Phil told a colleague in 2004 after being diagnosed with late-stage lung cancer that he was not scared but "pissed off and sad." Even after his diagnosis, Phil was determined to live life to the fullest for the sake of his family, as well as for other lung cancer patients, founding a web portal for cancer survivors that offered practical advice and a much-needed sense of community.
Dr. Phillip Berman.
Phil had a wonderful sense of humor, as evidenced by his selection of the name AuntMinnie.com for the web portal he was developing in 1999. The name came from the term "Aunt Minnie," coined by Phil's mentor, Dr. Benjamin Felson of the University of Cincinnati, to describe a case where the diagnosis was obvious, one that you would recognize like the face of your favorite Aunt Minnie.
I met Phil in 2005, a year after relocating the Lung Cancer Alliance (LCA) to Washington, DC. Like Phil, I was first diagnosed with lung cancer at the age of 50. We discussed everything from shortness of breath to staffing and fundraising to entrenched bureaucracies and naysayers. His advice was always excellent, upbeat, irreverent, and amusing.
We cheered in 2006 when the New England Journal of Medicine published the findings of International Early Lung Cancer Action Program (I-ELCAP) researchers on the power of CT screening to diagnose lung cancer at a curable, early stage. He would have cheered even more when private insurers recognized the cost-effectiveness of CT screening and voluntarily began to cover the exam, and when the U.S. Centers for Medicare and Medicaid Services (CMS) eventually followed suit after the U.S. Preventive Services Task Force gave lung cancer screening its approval in 2013.
But what would Phil say now about the fact that, to date, less than 2% of those eligible for screening -- high-risk current and former smokers -- have actually been screened?
I can hear him ask in his probing, direct way:
- What are primary care doctors doing about low CT lung screening rates? Where are the U.S. National Cancer Institute, the U.S. Centers for Disease Control and Prevention, and other responsible public health agencies?
- Why is the U.S. Department of Veterans Affairs still stalling on system-wide screening when military veterans are at such high risk for lung cancer?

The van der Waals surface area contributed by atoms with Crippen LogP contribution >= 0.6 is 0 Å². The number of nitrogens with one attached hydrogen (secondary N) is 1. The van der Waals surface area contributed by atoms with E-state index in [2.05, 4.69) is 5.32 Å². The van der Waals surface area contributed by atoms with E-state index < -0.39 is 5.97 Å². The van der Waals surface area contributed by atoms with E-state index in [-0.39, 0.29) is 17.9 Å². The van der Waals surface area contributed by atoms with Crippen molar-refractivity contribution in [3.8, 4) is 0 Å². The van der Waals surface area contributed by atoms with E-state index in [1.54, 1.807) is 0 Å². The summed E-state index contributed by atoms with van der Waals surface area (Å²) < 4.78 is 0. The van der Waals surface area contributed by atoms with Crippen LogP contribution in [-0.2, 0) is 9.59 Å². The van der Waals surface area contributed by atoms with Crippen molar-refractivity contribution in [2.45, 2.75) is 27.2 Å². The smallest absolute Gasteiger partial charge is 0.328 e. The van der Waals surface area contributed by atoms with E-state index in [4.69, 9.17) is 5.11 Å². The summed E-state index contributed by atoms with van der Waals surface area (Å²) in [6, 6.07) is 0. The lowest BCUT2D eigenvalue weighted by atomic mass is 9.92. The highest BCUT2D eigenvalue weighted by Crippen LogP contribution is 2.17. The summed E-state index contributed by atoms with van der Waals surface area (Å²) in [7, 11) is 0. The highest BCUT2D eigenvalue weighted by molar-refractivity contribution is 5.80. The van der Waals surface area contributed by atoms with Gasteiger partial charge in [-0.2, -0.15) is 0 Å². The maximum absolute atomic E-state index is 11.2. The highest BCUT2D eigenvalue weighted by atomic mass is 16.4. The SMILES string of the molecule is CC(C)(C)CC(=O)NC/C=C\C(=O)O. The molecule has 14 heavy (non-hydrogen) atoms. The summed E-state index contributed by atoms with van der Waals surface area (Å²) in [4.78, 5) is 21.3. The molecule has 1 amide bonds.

- Why did CMS mandate that patients undergo a separate shared decision-making meeting for lung cancer screening? It's costly and an added burden for patient and doctor alike -- and it's not mandated for breast or colon cancer screening.
- Why is the shared-decision meeting reimbursed at higher rates than the actual screening exam?
- Why are the shared-decision aids so negative? Doctors routinely discuss the risks and benefits of screening options with their patients. So why is the mandate for a separate shared-decision meeting on CT lung cancer screening necessary at all?
- Is the stigma against smokers and former smokers still at play?
- Why do so many health professionals see CT lung cancer screening as a threat rather than a resource?
- What is being done about expanding the criteria for screening to other high-risk groups: those with a family history of lung cancer or exposure to industrial carcinogens, or to younger people and nonsmokers like me?
What would Dr. Phillip Berman think of the current state of CT lung cancer screening? Bottom line: He would be "pissed off and sad."
Sheila Ross, a two-time survivor of lung cancer, has been an advocate for lung cancer research and screening since 2002, initially as the Washington representative of ALCASE, the original lung cancer patient support organization, then located on the West Coast. Recognizing that health policy also had to be addressed, she relocated the organization to Washington, DC, as the Lung Cancer Alliance in 2004. The LCA is nationally recognized for its leadership on lung cancer advocacy and public health policy.
The comments and observations expressed are those of the author and do not necessarily reflect the opinions of AuntMinnie.com.
Copyright © 2019 AuntMinnie.com